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THE ALASKA DAILY EMPIRE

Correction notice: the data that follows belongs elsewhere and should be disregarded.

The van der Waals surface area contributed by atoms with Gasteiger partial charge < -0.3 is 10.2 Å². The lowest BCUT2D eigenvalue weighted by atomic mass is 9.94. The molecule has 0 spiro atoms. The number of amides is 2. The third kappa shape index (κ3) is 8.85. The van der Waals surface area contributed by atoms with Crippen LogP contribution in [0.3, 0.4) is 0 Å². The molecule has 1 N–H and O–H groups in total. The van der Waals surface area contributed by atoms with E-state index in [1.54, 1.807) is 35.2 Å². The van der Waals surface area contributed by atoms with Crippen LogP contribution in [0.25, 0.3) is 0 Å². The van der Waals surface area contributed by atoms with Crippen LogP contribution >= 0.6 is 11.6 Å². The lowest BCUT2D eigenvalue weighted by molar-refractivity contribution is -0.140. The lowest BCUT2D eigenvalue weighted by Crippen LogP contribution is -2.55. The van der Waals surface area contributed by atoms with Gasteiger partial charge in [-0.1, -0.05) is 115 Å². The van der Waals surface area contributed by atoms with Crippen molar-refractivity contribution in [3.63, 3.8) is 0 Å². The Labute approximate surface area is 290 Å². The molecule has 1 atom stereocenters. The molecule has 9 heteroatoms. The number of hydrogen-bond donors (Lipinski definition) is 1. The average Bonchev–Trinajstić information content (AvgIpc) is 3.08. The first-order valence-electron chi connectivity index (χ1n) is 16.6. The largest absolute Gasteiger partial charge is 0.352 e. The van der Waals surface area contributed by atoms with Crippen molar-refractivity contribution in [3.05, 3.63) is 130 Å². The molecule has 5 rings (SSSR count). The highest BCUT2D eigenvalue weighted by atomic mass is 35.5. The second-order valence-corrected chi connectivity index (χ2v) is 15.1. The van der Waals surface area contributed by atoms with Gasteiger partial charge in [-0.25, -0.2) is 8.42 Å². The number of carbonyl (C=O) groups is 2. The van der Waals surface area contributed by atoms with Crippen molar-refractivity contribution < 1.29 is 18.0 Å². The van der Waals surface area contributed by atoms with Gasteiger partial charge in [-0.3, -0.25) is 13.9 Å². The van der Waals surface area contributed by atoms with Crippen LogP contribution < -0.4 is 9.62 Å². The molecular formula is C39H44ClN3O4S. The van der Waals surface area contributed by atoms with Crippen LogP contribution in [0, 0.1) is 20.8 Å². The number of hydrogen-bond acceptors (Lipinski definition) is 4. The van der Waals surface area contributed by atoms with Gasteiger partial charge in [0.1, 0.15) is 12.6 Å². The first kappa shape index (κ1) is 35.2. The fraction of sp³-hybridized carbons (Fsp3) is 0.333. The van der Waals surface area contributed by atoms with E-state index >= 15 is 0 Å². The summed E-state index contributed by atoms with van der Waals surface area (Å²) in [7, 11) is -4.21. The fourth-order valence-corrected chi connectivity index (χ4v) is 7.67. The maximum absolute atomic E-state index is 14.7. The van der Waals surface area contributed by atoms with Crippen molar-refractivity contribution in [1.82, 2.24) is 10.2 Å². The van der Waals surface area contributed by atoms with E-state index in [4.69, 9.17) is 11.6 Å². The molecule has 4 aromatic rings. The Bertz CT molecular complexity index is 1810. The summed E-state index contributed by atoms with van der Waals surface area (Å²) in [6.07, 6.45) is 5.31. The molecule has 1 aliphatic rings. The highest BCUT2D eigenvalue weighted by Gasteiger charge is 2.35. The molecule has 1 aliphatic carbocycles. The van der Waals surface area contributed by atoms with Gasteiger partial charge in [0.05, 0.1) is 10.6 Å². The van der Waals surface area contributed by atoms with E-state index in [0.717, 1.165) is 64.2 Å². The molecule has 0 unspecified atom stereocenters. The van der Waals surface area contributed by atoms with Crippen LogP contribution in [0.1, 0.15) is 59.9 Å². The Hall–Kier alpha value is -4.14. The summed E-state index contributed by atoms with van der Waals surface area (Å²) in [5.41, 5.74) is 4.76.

VOL 1 NO. 65. JUNEAU, ALASKA, MONDAY, JANUARY 20, 1913. PRICE TEN CENTS ' ? SECT. FISHER TO BE INVESTIGATED f J. C. Ford Predicts a Big Future Juneau "Juneau." said President J. C. Ford, i of the Pacific Coast Steamship Com pany, "will, in a few years, be the most important mining city in the world. Our people fully realize the1 fact that the great potential wealth i lying in the hills back of town is to be brought forth to take its place in the arteries of trade. We know that iu order to get this wealth tremen dous undertakings are now under way, great developments In a mining way not heretofore attempted. We realize that certain conditions must be overcome, and certain changes made in the immediate future if the natural destiny of the city is not to be retarded. "It will not bo our policy to stand in the way of such development that makes for progress, on the contrary, we shall co-operate in every way to promote the most rapid development of the country's resources. With this idea in view we have decided to have all our property appraised, that Is. a" that is not now actually in use through the conduct of our steamship busi ness. to the end that it may be placed on the market at a reasonable figure to any persons or corporations who wish to engage in any legitimate bus iness in this city or to any enter prise that will be a factor in develop ing the country. We will not. howev er. ofTer any inducements to specula tors. We want to help the people that are doing things. "This municipal dock you have here is in an excellent location but it is too small. It can be made larger. We want to aid in some plan where by this dock can be made large enough to accommodate all the shipping that comes to the harbor of Juneau. We will sell at a most reasonable figure water frontage enough to do this, or we will lease to the city on the most reasonable terms for that pur pose. The city should retain pos session of its dock and continue to dictate the dock charges. The dock, however, should be made large enough to handle all the business that may come to the port. The idea that two or more steamship companies should combine and build a union dock does not seem to me to be a good plan for either the people of Juneau or for the steamship companies. We are in the shipping business and do not care to engage in the dock business, aud have never done so except as it became necessary to care for the shipping business. With a good am ple city dock every ship coming to the port would get fair treatment and there would be a great economic sav ing in the handling of freight We cer tainly prefer a municipal dock to any scheme for a union wharf owned by private capital. "The municipal coal yard estab lished in Juneau was another splen did idea, but I think it would be a mistake for the city to give us or any other steamship company a mon opoly on handling the coal. The city should remain free and allow free competition among the ships enter ing the port in the matter of handling the coal. I am not saying it would be unwise to contract for the pur chase of coal?only for the shipping of it. "We shall be glad to take up the city dock problem at any time and shall do everything possible to the end that better dockage facilities be provided In Juneau." Gold Mining in 1912 I in the interior Country In the Circle district in 1912 the placer gold was taken chiefly from the mines at Mastodon. Deadwood, Eagle, Mamoth. Switch, and Independ ence creeks. It is estimated that, about 27 mines were worked during the winter and 22 in the summer of 1912, employing from 60 to 100 men in the winter and from 145 to 175 in the sumer. A dredge installed on Mastodon creek was operated during the summer of 1912. Hydraulic plants were operated on Mammoth, Masto don, and Eagle creeks. The Fortymile district has a sue cessful season. Three dredges were operated there during the summer. It is estimated that about 25 mines were operated in the winter of 1912 and about 50 during the summer. Many of these were, however, only small plants. It is reported that the Koyukuk dis trict had a very successful season in 1912, but details are lacking at this writing. A large amount of gold is said to have been taken from the newly discovered deep placers of Ham mond creek, and this production may have been sufficient to more than dou ble the output of the district, com pared with previous years. Though the current reports from the Ruby creek district have been rather discouraging, yet it seems certain that this district will become a gold producer of some importance. In 1912 operations were practically confined to six creeks, all lying within a small area about 25 miles south of the town of Ruby, on the Yukon. The creeks on which productive mining has been carried on are Long creek. Upper Longrfjreek. Bear Pup. Mirnight creek. Glenn Gulch, and Trail creek. About 150 men were employed in this dis trict on 30 claims, and the value of the gold production was probably in excess of $150,000. About 24 claims, located on five creeks and employing 140 men, were worked in the Innoko district during 1012. So new discoveries were made. In the Iditarod district Otter and Flat creeks continue to be the most im portant producers of placer gold. Work was also done on Chicken, Wil low, and Happy creeks, and a little mining was carried on about Moore creek, located about 30 miles farther east. A dredge was installed on the upper part of Flat creek during the winter of 1912 and was operated for the latter part of the open season. It is estimated that 34 mines were op erated in the Iditarod district in 1912. These were distributed on six creeks and employed about 650 men. Of these plants, one is a dredge, eight een are equipped with steam machin ery and the rest are operated by man ual methods. During the summer of 1912 gold was discovered on Fox Gulch, a trib utary of Cripple creek, 30 miles north east of Ophir. which created consid erable local excitement. About a hun dred men are said to be prospecting in i this field. It is reported also that some workable placers were found on Mud river, a northwesterly tributary of the Innoko. Prospecting continued in the Aniuk river basin, where gold was found In 1911. A small amount of productive mining was done in this region in 1912. Nothing of importance has de veloped in the Goodnews Bay region, where several claims, however, were operated in 1912. NORTHWESTERN FOR NORTHERN PORTS SEATTLE, Jan. 20. ? The steamer Northwestern, of the Alaska Steam ship Company sailed last night for Juneau and Western Alaska ports. Her cabin passengers for Juneau are: Charles Fowler, Mrs. P. G. Barnett. Miss B. Weiss. W. B. Adams, E. H. Jameson. Miss B. Little, Miss L. Reese. Oak Olson and wife. FOUND?Saturday night, a pair of ice. skates. Owner apply at Empire office. STEAMER HUMBOLDT SAILS EOR NORTH SEATTLE, Jan. 20? Steamer Hum boldt sailed Saturday night at eleven o'clock for Juneau, Skagway and way ports. Her cabin passengers for Ju neau are: W. W. Casey, Paul Frick, J. R. Whipple and wife, T. L. Harri son. W. W. Colman, Mark Kragbaum, Thomas Kragbaum, W. F. Merchant, C. Miller, William Higins. For Doug las?C. Weiss and wife. FOR REN'r ? F've-room house un furnished. Inquire of Juneau Dairy.tf Charges Dismissed At the close of District Attorney Nye's argument Judge Overfield made a decision from the bench without lis tening to further argument.. Judge Overfield found there was no conspir acy to monopolize the wharf business at Skagway. He found that the wharf business at Skagway was not monop olized by virtue of any conspiracy. All of the defendants were dismiss ed as to coun t one, and the case against Ira Bronson, J. W. Smith, and C. E. Houstou was dismissed In Its entirity. The remainder of the de fendants will go on to trial on count two, which charges engaging in an unreasonable monopoly. The big transportation case has everything else submerged in the dis trict court. After many days of in troducing evidence, on the part of the government, much of it documentary which was set aside by the court as inadmissible, the case was in and the government rested. The defense as has already been published moved for a dismissal on the grounds that sufficient evidence had not been introduced to call for the setting up of a defense. Mr. Shackleford made the motion Satur day at 11:15. The jury was excused, and Mr. Stratton, of the defense, be gan the argument, he was followed in rapid succession by Mr. Shorts, Judge Gunnison, Mr. Shackleford, Mr. Held and Mr. Bronson. all for the de fense. The court held a night ses sion and District Attorney liustgard spoke from 8 o'clock until 10:30 when an adjournment was had until this morning. Mr. Nye, assistant district attorney, continued the argument for the government all of the morning hours and had not finished when the noon recess occured. Mr. Nye resumed his argument for the government at two o'clock this afternoon and was still talking at three. There are a number of attor neys for the defense who will answer provided the court cares for further argument. In any event it is not like ly that evidence for the defense will be submitted today. Captain Tanner After Marshalship Territorial Senator-elect J. M. Tan ner, of Skagway, who has been in Juneau for the past week, has an nounced himself as a candidate for United States Marshal, for this judic iau division, under the next adminis tration. Captain Tanner has been a resident of Skagway continuously since 1897, and has served his town as mayor and councilman for a num ber of terms. "I have been looking over the ground," he said today, "and I have decided to enter the race for the mar shalship, and I propose to land it if possible. I shall have support for the place both in Alaska and outside of it" wateiTturned into big flume On Saturday the water of Salmon creek was turned Into the big flume for the first time and allowed to flow down the pipe to the power plant. The main purpose was to clear out the pipe line so that there would be no obstruction when the machinery is ready to operate. The big flume gave entire satisfac tion, but considerable annoyance was occasioned by the ice that had accu mulated before the water was turned in. In a few more days it is expect ed that the big generator will be in operation thus guaranteeing an un failing source of power for the mining development of the Alaska-Gastineau Company, now under way. STEAMER GEORGIA'S OUTGOING PASSENGER LIST The Georgia wil leave for Sitka to night. The following have taken pas sage: For Sitka?Alfred Anderson, J. N. ? Sarvila, L ulSuiavral,i4 ? Sarvila, Lulu Sarvila, Thos. E. Bran don. For Chichagoff r John Michareson, . Matt Laukko, and K. Didrikson. For Warm Springs?P. C. Garlich. Charged With Alliance With Standard Oil Co. WASHINGTON, Jan. 20. ? Secre tary of the Interior Walter L. Fisher is charged with having entered into an alliance with the Standard Oil Com pany, in the leasing of four hundred acres of oil lands in Oklahoma, be longing to the United States. An investigation of the charges has been ordered by Congress, and it will be commenced at once, and it is al so stated that the matter may be ta ken into the federal court in Okla homa. SPEAKER CANNON'S FAREWELL SPEECH WASHINGTON, Jan. 20. ? Former . Speaker Joseph G. Cannon, of Illinois, delivered his valedictory in the House on Saturday. "1 am "going home to the people who honored me with twenty endorsements," he said, "and I may never appear again in public life." Mr. Cannon was defeated for re-elec tion in the Eighteenth District last fall by Frank T. O'Halr, Democrat. He was first elected to the Forty-third Congress and has served continuously since. Mr. Cannon was elected Speak I or in the Fifty-eighth. Fifty-ninth, Six tieth and Sixty-first Congresses. He is 77 year old. URGES RETENTION EOREST RESERVES WASHINGTON, Jan. 20.?Commis sioner of Corporations Luther Conant, jr., in a report made to the President recommends the retention of all ex isting national forest reserves, and he urges that the forest reserves of Alas ka be included in the permanent res ervations. BONANZA MINE DAMAGEDj M'CARTY, Alaska, Jan. 20.?The Bo nanza mine, of the Kenhecott Mines Company, the tram and buildings were damaged yesterday to the amount of $100,000 by asnowslide and fire. DISASTER IN STORE E0R THE DEMOCRACY NEW YORK, Jan. 20. ? President Taft was the guest of honor at a din ner at the Ohio Club on Saturday eve ning, and during his address, he touched on a number of political ques tions. among them that of the Philip pines. "If I were a partisan," he said, "1 should not ask anything better than the Democratic party pass a bill pro viding that the United States get out of the Philippines." TROOPS TAKE CONTROL 0E PIER BUFFALO, N. Y., Jan. 20. ? By order of the War Department, United States troops have taken possession of the Delaware & Lackawana rail road pier in this city. The United States government contends that the ?)ier is partially on land owned by the government. I Colorado Senator Takes His Seat | WASHINGTON, Jan. 20. ? Charles S. Thomas, Democrat, of Colorado, was worn in as Senator from that State today. The credentials of Willian Alden Smith, of Michigan, recently re-elect ed. have ben received by the Sen ate. LEGISLATORS HAVE FREE FOR ALL EIGHT CHEYLNNE, Wyo., Jan. 20. ? A scene of violence of an hour's dura tion occurred this morning in the State legislature. The fight was precipitat ed by an altercation between Speaker Martin L. Pratt and Speaker Pro tein W. J. Wood, of the House. The outbreak was caused ? by Speaker Pratt designating Representative Hun ter to occupy the chair. Wood re sented the Speaker's act, an<' the fight began, which was not only participat ed in by Pratt and Wood, but other members became involved *.u it MUSICAL CLUB TO MEET. The Ladies' Musical Club will meet tomorrow night in the High School building. Many important matters will bo discussed. GOVERNMENT WILL BE REPRESENTED WASHINGTON. Jan. 20.?The re port of the Congressional committee on the Panama-Pacific International Exposition, at San Francisco, in 1915, has been made. The committee rec ommended that the government pre pare and forward a complete exhibit, and the report was unanimously adopt ed. PERILOUS EVEN TO MENTION DYNAMITE Physician Gets Arrested for Saying in a Joke He Guessed He Would Do a Couple of Jobs. ! TRINIDAD, Colo., Jan. 20. ? Dr. Henry Dillon, of Des Moines, N. M., learned that the subject of dynamite is one not to be joked with since the dynamite trial in Indianapolis. Dr. Dillon purchased a supply of dynamite at a hardware store, and casually remarked to the clerk: "I guess I'll go out and do a couple of jobs and get a bunch of money." The clerk became suspicious. Ho telephoned the police, who arested the physician in a barber shop. At the police station Dr. Dillon explained that he was digging a deep well on his ranch near Des Moines and ob tained the dynamite to blow out some rock. The physician's home town there vouched for his explanation. He was released, after which he bought about $13 worth of cigars. YOUNG TREADWELL IS KILLED IN SNOWSLIDE DELTA, Calif., Jan. 20. ? Edward Treadwell, son of James Treadwell, one of the former discoverers and own ers of the famous Treadwell mine, on Douglas island, Alaska, was killed in a snowslidc at the Bonanza mine here on Saturday. TVEITMOE'S BONDS GO TO CHICAGO SAN FRANCISCO, Jan. 20. ? The bonds of Olaf A. Tveitmoe, secretary of the California Building Trades Council, one of the convicted dyna miters, now in Leavenworth prison, were forwarded to Chicago Saturday night HOUSE AGREES IMMIGRATION BILL WASHINGTON, Jan. 20.?The Bur nett-Dillingham immigration bill, in cluding the literacy test, has passed he House, as egreed to in the con ference committee of both Houses. INAUGURAL BALL HAS BEEN DECLARED OFF WASHINGTON. Jan. 2.?The inaug | ural ball has been officially declared | off. This step has been taken be j cause of the personal request of Pres ident-elect Wilson, who wrote to Chairman Eustis, of the inauguration I committee, requesting that this be 1 done. Turks' Rejection of Note Agitates the Powers CONSTANTINOPLE, Jan. 20.?The Turkish Minister of Foreign Affairs lias drafted a reply to the note of the powers and has presented it to the I'orte for approval. The reply reaf firms Turkey's position, and declines to give up Adrianople to the Balkan allies, as suggested by the powers. LONDON, Jan. 20.?Diplomatic cir cles are greatly agitated over Turkey's rejection of the proposals of the Eu ropean powers. The poace conference is practically broken up. It is said that Foreign Secretary Grey and the German am bassador both have used all their in fluence with the Turkish envoys to cede Adrianople without effect. Rich id Pasha, one of the Turkish plenipo tentiaries is quoted as saying that .\iacedonie had been ceded in a spirit of conciliation and with a desire to avoid a renewal of the war. On two (juestions, however, he said Turkey will not yield. Neither Adrianople nor the islands in the Aegean sea would he given up. The Turkish delegates also declare that Turkey has yielded to the allies four-fifths of what she originally claimed, thus going from a maximum of her expectations to a minimum j which is absolutely irreducible. It Is now the turn of the allies, they point out, to reduce the maximum of their original terms to such a minimum as will meet the Turks in a reasonable compromise. CONSTANTINOPLE, Jan. 20.? The Turkish parliament will convene today ! to take action in the Balkan situation. Greek Battleships Put Turkish fleet to flight ATHENS, Greece, Jan. 20. ? The Greek and Turkish fleets engaged in a fight thirty miles south of the en trance to the Straits of Dardanelles, on Saturday. The engagement is said to have been fierce while it lasted, the Turkish ships being badly dam aged. The Turkish warships, however, were able to get away from the disas trous fire from the Greek vesels, and retreated to the Dardanelles where they found safety. Turkey Gets 14 Days LONDON, Jan. 20. ? A dispatch from Constantinople to the Times says hat Bulgaria, Servia and Montenegro have given Turkey rourteen days in which to reply to their demands. TAFT DREAMED; THEN AWOKE NEW YORK, Jan. 20. ? President W. H. Taft yesterday addressed the Order of B'nai Brith, of :hls city :n the course of his remarks he said that once ho had had a dream of uni versal peace? but after negotiating irbitratlon treaties with Great Britain and France he awoke, to find it really was but a dream. COLORADO UTES ON THE RAMPAGE CORTEZ, Colo., Jan. 20.?There is a big uprising of the Ute Indians. They have defied a Sheriff's posse of hundred men, and refuse to surren der. Chief Big Rabbit is wanted for the wounding of Joseph Vichel, a sheep herder. The Utes complain of their treat ment by government agents. ORANGE CROPS ARE MOVING EASTWARD LOS ANGELES, Jan. 20.?The or ange and lemon crops are beginning to move eastward. Investigation of the damage done to the crops during the late frost, show that they have sus tained less damage than was at first feared, and seventy-five per cent will probably be saved. The weather is now normal. GOETHALS CONFERS WITH PRESIDENT-ELECT TRENTON, N. J., Jan. 20.?Colonel George W. Goethals had a long con ference with President-elect Wilson on Saturday afternoon. He told Gov. Wilson that he expected to fill the Panama Canal with water next De cember. President-elect Woodrow Wilson, af ter the interview, said he had no en gagements, but was just like a school boy and took Saturday off. Subscribe for The Empire. WOULD BAR TRUST SHIPS WASHINGTON, Jan. 20.?Represen tative W. E. Humphrey, of Washing ton, has introduced a bill to bar from the Panama Canal all American and foreign vessels which are in shipping combines. Mr. Humphrey thinks this would bo an effectual way to destroy the sphere of influence exercised by the shipping trusts of the Atlantic and Pacific coasts. 25,000 MEN TO GARRISON CANAL WASHINGTON, Jan. 20. ?Colonel George W. Goethals, chairman of the Isthmian Canal Commission, testified before the House Naval Affairs Com mittee that 25,000 men would be need ed to garrison the forts at the Panama Canal. CLARENCEDARR0W AGAIN ON TRIAL LOS ANGELES, Calif., Jan. 20. ? The second trial of Clarence Harrow on a charge of bribery in connection with the trial of the McNamara broth ers, was begun today. The first trial of Harrow resulted in a disagreement of the jury. The specific charge against him was the bribing of jur ors in the McNamara case. LEADING TACOMA LAWYER IS DROWNED TACOMA, Jan. 20. ? A pleasure yacht belonging to S. Blattner, a lead ing lawyer of this city caught firo in Commencement Bay and Blattner jumped overboard and was drowned before aid could reach him. SUFFRAGETTE IS TOURING CANADA VANCOUVER, B. C., Jan. 20. ? Miss Barbara Wylie, England's most militant suffragette, has arrived here on a tour of Canada, in the interests of the suffragette cause. Miss Wylie has "heckled" govern ment ministers, broken windows, stormed the Houso of Commons, and served several terms in Jail because of her militant activities. SAMUELSON'S FUNERAL TOMORROW AFTERNOON The funeral of John Samuelson, > who committed suicide on Friday in - a cabin on the Basin road, will take place tomorow afternoon at 2:30 from the undertaking parlors of the C. W. Young Company.